The not-so-secret X-factor in the strike was Wal-Mart. Southern California--most notably the urban centers of Los Angeles and San Diego--is an untapped market for the retailer. Naturally, Wal-Mart intends to change that. The company plans to open 40 Supercenters, equipped with full-service grocery stores, in the coming years. With this threat to sales looming, Safeway, Albertsons, and Kroger demanded major concessions from their employees in order to cut costs. "They kept the Supercenters out up until this time," notes Iowa State economist Stone. "Now it's a given fact that Wal-Mart is coming in. The grocery stores can see the writing on the wall, as can the unions."
Outside southern California, the strike generated little publicity, but it could have major implications for workers across the country, particularly supermarket employees. Grocery clerks have long been practically the only retail employees that get paid something resembling a living wage. The average grocery worker involved in the southern California strike--at least for the foreseeable future--makes $13 an hour and receives free health insurance. By contrast, the median hourly wage for retail sales jobs nationwide in 2002, the most recent year for which data is available, was $8.51, according to the Bureau of Labor Statistics.
The stakes become even higher when you consider that retail is one of the only areas where job growth is occurring: According to the BLS, 596,000 such jobs will be created by 2012, a projected increase bested only by growth in nursing and college instruction. As manufacturers continue to migrate overseas, in part because of the buying power of Wal-Mart, retail is increasingly one of very few options available to workers who don't have college degrees. "We look at the future of retail basically being the future of the American middle class," says Chris Conry, an organizer with UFCW, Local 789, in South St. Paul.
Twin Cities grocery workers have so far avoided a fate similar to that of their counterparts in California. UFCW, Local 653, which represents about 14,000 workers in the west metro area of the Twin Cities, recently negotiated a new three-year contract for its workers. The companies agreed to continue paying employee health insurance costs and promised that workers who have been on the job for at least five years will receive regular raises of 80 cents per hour over the life of the contract. Part-time workers didn't fare as well: They no longer will receive automatic annual raises.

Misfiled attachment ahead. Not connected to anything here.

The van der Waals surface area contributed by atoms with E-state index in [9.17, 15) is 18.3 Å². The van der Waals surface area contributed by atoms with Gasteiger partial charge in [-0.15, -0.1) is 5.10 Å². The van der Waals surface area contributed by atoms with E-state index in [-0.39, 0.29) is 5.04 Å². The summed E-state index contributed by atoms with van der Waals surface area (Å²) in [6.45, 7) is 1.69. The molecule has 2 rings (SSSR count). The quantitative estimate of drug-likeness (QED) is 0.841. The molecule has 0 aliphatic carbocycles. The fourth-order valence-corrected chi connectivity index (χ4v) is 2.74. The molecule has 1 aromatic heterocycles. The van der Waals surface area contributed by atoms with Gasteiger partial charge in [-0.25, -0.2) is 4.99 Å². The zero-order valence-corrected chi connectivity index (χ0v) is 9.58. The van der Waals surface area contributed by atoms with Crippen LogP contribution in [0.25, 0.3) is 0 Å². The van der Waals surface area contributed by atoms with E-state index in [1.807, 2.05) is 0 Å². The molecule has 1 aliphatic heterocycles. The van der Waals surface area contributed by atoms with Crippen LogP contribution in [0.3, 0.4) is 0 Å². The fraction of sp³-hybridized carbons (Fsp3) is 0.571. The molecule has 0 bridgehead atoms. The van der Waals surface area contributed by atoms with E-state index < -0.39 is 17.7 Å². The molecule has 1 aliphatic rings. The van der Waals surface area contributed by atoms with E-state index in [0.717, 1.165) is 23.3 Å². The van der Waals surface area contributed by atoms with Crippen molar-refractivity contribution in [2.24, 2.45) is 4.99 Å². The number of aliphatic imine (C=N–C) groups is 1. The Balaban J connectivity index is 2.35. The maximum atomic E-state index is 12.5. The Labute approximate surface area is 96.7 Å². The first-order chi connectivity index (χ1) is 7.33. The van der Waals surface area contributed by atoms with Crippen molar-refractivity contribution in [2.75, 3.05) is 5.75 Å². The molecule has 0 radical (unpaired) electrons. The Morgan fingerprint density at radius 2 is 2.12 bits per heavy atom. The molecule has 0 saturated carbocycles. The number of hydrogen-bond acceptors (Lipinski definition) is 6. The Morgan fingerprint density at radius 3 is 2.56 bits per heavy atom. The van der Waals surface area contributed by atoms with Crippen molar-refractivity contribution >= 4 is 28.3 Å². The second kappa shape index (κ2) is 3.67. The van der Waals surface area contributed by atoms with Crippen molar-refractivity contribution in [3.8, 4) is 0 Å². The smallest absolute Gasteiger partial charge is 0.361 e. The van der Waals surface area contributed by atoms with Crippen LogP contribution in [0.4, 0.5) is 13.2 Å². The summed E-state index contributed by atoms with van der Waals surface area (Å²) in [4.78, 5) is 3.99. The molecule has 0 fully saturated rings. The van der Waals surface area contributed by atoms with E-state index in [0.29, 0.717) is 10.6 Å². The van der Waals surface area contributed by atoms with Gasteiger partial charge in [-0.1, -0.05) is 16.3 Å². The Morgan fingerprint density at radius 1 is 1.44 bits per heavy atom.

Next year the three-year contract for members of Local 789, which covers St. Paul and the surrounding suburbs, will expire. Local 789 president Don Seaquist says that Twin Cities grocery workers are in a stronger position than their counterparts in southern California because the local market isn't dominated by huge chains like Albertsons and Safeway that can weather a protracted labor dispute without suffering serious economic consequences. But he worries that as unionized supermarkets continue to lose market share it will eventually lead to an erosion of employee wages and benefits. "It's not just Wal-Mart," he notes. "It's everybody that's selling groceries, from SuperTarget to Wal-Mart to Aldi's to the SuperAmericas that sell bread and milk. Wal-Mart's just the biggest guy."
The southern California labor dispute has financially crippled the UFCW. The union spent hundreds of millions of dollars to support its California workers and some local unions were forced to mortgage their offices in order to raise cash. "Their treasury is gone," notes Milkman. "They had built a war chest but it's gone."
The California strike could prove to be a watershed moment for grocery workers. Just as the failure of the Hormel strike in Austin, Minnesota, in the mid-'80s symbolized the demise of the once-powerful meatpacking unions, the southern California work stoppage may be remembered years from now as portending the end of decent retail jobs. "Employers in the unionized private sector are definitely paying attention," says Milkman, noting that less than 10 percent of non-government employees are now organized. "Companies are clearly going to use this as a template for demands elsewhere."
On the day of the Wal-Mart opening in Inver Grove Heights, as hundreds of shoppers line up inside to get autographs from Minnesota Wild center Sergei Zholtok, UFCW Local 789 is staging a protest. It's a bone-rattling cold afternoon, with the wind chill dipping to minus 25 degrees, and just six people have shown up. They stand at the intersection of Cahill Avenue and Concord Boulevard, in the shadow of Wal-Mart, with signs that read "Welcome to Low Wages" and "What Cost to Neighborhoods?" Most cars passing by simply ignore them. A few honk. One guy in a pickup pulls over and chides them for criticizing Wal-Mart.